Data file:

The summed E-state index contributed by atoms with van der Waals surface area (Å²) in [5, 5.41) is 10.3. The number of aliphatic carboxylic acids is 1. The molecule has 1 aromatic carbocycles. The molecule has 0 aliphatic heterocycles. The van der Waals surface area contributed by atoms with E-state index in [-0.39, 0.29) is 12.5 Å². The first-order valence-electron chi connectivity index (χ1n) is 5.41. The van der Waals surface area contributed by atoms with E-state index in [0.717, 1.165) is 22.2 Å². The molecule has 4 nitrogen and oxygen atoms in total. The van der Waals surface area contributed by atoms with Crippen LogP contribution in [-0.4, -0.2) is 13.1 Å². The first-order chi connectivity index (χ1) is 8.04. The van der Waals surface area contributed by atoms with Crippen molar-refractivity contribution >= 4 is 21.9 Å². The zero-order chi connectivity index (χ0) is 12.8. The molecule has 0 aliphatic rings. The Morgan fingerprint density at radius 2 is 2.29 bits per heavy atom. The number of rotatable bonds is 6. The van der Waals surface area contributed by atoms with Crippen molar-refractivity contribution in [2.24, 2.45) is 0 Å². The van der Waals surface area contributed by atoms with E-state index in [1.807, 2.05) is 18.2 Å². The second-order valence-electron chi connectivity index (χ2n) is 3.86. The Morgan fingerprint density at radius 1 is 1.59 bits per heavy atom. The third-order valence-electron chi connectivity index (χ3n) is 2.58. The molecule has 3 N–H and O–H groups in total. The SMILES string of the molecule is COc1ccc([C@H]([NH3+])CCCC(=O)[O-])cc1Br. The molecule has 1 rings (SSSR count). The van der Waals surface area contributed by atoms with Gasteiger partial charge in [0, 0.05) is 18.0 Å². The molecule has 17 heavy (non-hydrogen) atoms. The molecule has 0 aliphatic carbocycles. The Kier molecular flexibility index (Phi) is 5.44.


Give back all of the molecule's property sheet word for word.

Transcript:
The summed E-state index contributed by atoms with van der Waals surface area (Å²) in [5, 5.41) is 10.3. The number of aliphatic carboxylic acids is 1. The molecule has 1 aromatic carbocycles. The molecule has 0 aliphatic heterocycles. The van der Waals surface area contributed by atoms with E-state index in [-0.39, 0.29) is 12.5 Å². The first-order valence-electron chi connectivity index (χ1n) is 5.41. The van der Waals surface area contributed by atoms with E-state index in [0.717, 1.165) is 22.2 Å². The molecule has 4 nitrogen and oxygen atoms in total. The van der Waals surface area contributed by atoms with Crippen LogP contribution in [-0.4, -0.2) is 13.1 Å². The first-order chi connectivity index (χ1) is 8.04. The van der Waals surface area contributed by atoms with Crippen molar-refractivity contribution >= 4 is 21.9 Å². The zero-order chi connectivity index (χ0) is 12.8. The molecule has 0 aliphatic rings. The Morgan fingerprint density at radius 2 is 2.29 bits per heavy atom. The number of rotatable bonds is 6. The van der Waals surface area contributed by atoms with Crippen molar-refractivity contribution in [2.24, 2.45) is 0 Å². The van der Waals surface area contributed by atoms with E-state index in [1.807, 2.05) is 18.2 Å². The second-order valence-electron chi connectivity index (χ2n) is 3.86. The Morgan fingerprint density at radius 1 is 1.59 bits per heavy atom. The third-order valence-electron chi connectivity index (χ3n) is 2.58. The molecule has 3 N–H and O–H groups in total. The SMILES string of the molecule is COc1ccc([C@H]([NH3+])CCCC(=O)[O-])cc1Br. The molecule has 1 rings (SSSR count). The van der Waals surface area contributed by atoms with Gasteiger partial charge in [0, 0.05) is 18.0 Å². The molecule has 17 heavy (non-hydrogen) atoms. The molecule has 0 aliphatic carbocycles. The Kier molecular flexibility index (Phi) is 5.44.